Sport Referee Howard Webb has been selected to officiate at the 2014 World Cup in Brazil

Webb took charge of the 2010 final, becoming the first Englishman to referee a World Cup final since Jack Taylor in 1974

Brown 'totally against' laws allowing assisted suicide

Prime Minister Gordon Brown today set himself firmly against any relaxation of the law on assisted suicide.

Doctor who assisted Swiss suicide will not be prosecuted

A former UN medical director questioned by police after accompanying a 75-year-old woman to a euthanasia clinic in Switzerland will not face prosecution for assisting in her suicide, The Independent has learnt.

RBS ready to drop attempt to sell insurance businesses

Government bailout reduces need for asset sale

City Slicker: How Zurich got creative

This gateway to Switzerland's ski slopes is embracing all things creative. Ian McCurrach finds out what to see and do, old and new

Film fails to change PM's attitude to assisted suicide law

Debate rages as controversial footage of motor neurone sufferer's death is broadcast

Parents who helped son die tell of their relief at inquest verdict

The parents of a former rugby player who killed himself in a Swiss euthanasia clinic said yesterday that they were "relieved" not to be facing charges over his death after an inquest recorded a verdict of suicide.

First Briton to die at Swiss euthanasia clinic had fled Nazis

Former civil servant, 90, ended his life with a dose of barbiturates

Setback for MS sufferer who wants husband to help her die

'I'm not prepared for my husband to face jail', says woman – but judges refuse to clarify assisted-suicide law

Robert Verkaik: When clarity in the law does not always make the best policy

It is easy to understand why desperate and terminally ill people who choose to end their lives in a flat in Switzerland hundreds of miles from home should want the law on assisted suicide to be made crystal clear. The journey to Dignitas, a nondescript apartment in a business park in a village near Zurich, is bound to be a traumatic one and, unless relatives and friends who accompany terminal ill loved ones can make it without fear of prosecution, the experience will be made that much worse.

Andrew Oswald: What we can learn from the Swiss

I did not expect to be living in Switzerland in the month the world's financial system splintered. This episode has reinforced in my mind the need for disinterested intellectual leaders who can offer reliable advice in a crisis. These rare people are all trained in universities, and many work in universities. Whatever one's view of the causes of the crash – and academic economists have to take a share of the blame – it has shown that society needs astute thinkers to help get us out of the mess.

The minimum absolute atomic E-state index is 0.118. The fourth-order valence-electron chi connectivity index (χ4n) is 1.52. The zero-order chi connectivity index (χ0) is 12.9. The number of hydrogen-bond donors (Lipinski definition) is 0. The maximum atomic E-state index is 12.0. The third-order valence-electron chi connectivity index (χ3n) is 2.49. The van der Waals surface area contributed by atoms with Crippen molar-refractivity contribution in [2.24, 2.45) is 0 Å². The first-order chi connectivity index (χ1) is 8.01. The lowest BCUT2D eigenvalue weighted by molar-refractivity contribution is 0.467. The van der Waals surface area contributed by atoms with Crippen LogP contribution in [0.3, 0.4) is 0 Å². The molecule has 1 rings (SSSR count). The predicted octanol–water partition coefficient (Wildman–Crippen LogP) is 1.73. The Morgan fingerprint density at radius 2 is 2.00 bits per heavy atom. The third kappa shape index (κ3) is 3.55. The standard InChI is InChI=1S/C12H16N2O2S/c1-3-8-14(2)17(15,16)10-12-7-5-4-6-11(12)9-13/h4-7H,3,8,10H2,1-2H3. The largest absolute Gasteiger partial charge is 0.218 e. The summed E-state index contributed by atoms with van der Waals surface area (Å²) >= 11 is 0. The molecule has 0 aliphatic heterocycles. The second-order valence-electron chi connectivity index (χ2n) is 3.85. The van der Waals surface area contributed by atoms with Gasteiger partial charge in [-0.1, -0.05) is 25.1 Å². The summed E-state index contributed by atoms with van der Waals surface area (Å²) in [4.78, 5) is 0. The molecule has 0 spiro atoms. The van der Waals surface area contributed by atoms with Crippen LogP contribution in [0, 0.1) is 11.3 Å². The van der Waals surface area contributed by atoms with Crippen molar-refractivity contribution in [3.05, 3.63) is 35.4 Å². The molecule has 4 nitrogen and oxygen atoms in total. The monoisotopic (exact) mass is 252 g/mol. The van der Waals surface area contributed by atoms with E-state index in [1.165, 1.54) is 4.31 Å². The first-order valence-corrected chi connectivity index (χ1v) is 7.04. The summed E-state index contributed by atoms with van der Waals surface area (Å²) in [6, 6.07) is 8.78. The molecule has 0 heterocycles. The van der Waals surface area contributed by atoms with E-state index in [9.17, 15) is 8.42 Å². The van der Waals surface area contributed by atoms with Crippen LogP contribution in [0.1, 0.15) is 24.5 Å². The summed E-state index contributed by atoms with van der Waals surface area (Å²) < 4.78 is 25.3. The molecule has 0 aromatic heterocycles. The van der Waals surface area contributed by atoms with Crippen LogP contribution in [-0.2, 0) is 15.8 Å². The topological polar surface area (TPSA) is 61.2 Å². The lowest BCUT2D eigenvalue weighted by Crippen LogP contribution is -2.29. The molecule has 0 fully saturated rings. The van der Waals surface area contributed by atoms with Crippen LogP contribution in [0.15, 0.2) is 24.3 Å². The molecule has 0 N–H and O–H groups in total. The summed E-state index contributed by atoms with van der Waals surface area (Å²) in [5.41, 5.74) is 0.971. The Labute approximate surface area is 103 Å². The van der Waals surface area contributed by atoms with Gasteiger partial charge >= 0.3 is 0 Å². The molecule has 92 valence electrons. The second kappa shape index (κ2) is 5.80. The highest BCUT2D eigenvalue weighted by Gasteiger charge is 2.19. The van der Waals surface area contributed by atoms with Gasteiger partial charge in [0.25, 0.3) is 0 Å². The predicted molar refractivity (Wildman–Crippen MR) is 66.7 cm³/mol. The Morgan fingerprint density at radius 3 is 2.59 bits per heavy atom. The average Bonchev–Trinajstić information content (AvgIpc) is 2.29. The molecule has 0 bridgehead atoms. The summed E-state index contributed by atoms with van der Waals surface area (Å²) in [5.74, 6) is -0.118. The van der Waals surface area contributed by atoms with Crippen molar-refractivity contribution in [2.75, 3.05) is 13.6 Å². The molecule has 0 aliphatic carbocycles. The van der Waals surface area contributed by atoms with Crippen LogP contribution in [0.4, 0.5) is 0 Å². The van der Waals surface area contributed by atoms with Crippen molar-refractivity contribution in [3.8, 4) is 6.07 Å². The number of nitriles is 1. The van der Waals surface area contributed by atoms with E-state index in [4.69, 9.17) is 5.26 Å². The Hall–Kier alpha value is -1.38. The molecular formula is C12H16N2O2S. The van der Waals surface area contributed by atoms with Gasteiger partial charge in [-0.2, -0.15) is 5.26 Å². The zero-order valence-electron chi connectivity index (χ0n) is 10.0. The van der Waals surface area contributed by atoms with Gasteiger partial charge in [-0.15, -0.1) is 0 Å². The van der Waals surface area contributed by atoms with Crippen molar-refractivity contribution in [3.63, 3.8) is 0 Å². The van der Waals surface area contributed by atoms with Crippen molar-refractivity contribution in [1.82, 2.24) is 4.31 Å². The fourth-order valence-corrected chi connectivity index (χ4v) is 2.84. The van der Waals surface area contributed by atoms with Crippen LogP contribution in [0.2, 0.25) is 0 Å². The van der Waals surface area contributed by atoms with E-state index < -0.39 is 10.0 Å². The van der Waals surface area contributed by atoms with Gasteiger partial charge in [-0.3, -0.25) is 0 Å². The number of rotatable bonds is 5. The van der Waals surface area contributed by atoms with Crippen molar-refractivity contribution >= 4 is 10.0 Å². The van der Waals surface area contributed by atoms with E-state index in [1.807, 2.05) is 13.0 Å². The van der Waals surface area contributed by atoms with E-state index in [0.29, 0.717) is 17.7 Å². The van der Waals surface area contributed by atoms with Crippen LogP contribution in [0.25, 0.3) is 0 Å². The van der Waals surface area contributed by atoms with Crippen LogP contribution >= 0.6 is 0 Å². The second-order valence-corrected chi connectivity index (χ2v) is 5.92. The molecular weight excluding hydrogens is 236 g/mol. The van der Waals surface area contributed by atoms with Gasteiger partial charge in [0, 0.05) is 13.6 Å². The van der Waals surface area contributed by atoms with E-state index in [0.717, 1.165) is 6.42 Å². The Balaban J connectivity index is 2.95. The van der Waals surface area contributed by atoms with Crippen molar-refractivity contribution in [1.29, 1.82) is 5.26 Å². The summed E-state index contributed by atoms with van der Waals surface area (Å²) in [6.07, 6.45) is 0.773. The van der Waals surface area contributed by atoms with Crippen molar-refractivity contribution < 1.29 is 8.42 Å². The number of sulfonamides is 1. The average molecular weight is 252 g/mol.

Spotlight: Zurich guaranteed account

Zurich is launching a new guaranteed account next week that promises to pay investors a return of 42 per cent over five-and-a-half years, as long as the FTSE 100 index is up during that period. If it isn't, investors get all their capital back.

Edward Turner: I accepted my mother's right to die, but Dan is different

The sad story of 23-year- old Dan James' paralysis on the rugby pitch and his subsequent choice of an assisted suicide at the Dignitas clinic in Zurich, to escape what he deemed a "second-class existence", has troubled me. Not because I feel anything but great sympathy and admiration for him and his family – and I know from first-hand experience the tortuous debates they would have had together in the months before his final journey to Switzerland – but because it opens an ethical debate which we are ill-prepared to address as a society.

How to survive Frieze (as a gallery owner)

Frieze Art Fair is something that gallery directors have thought about since the end of the previous one. The preparation involves planning walls and the configuration of the gallery's stand and how the art work is presented.

Liver, By Will Self

Talking about degeneration in a city of bile

Leading article: Death with dignity

The dilemma Debbie Purdy faces is about as agonising as can be imagined. She has a terminal illness and is anxious to be in a position to decide when and if to end her own life, should her condition become unbearable. But she is also desperate to protect her husband, a Cuban musician, Omar Puente, from the threat of prosecution if he were to assist her. She wants the option of travelling to the Swiss clinic, Dignitas, in Zurich, where terminally ill patients are helped to a quick and painless death.

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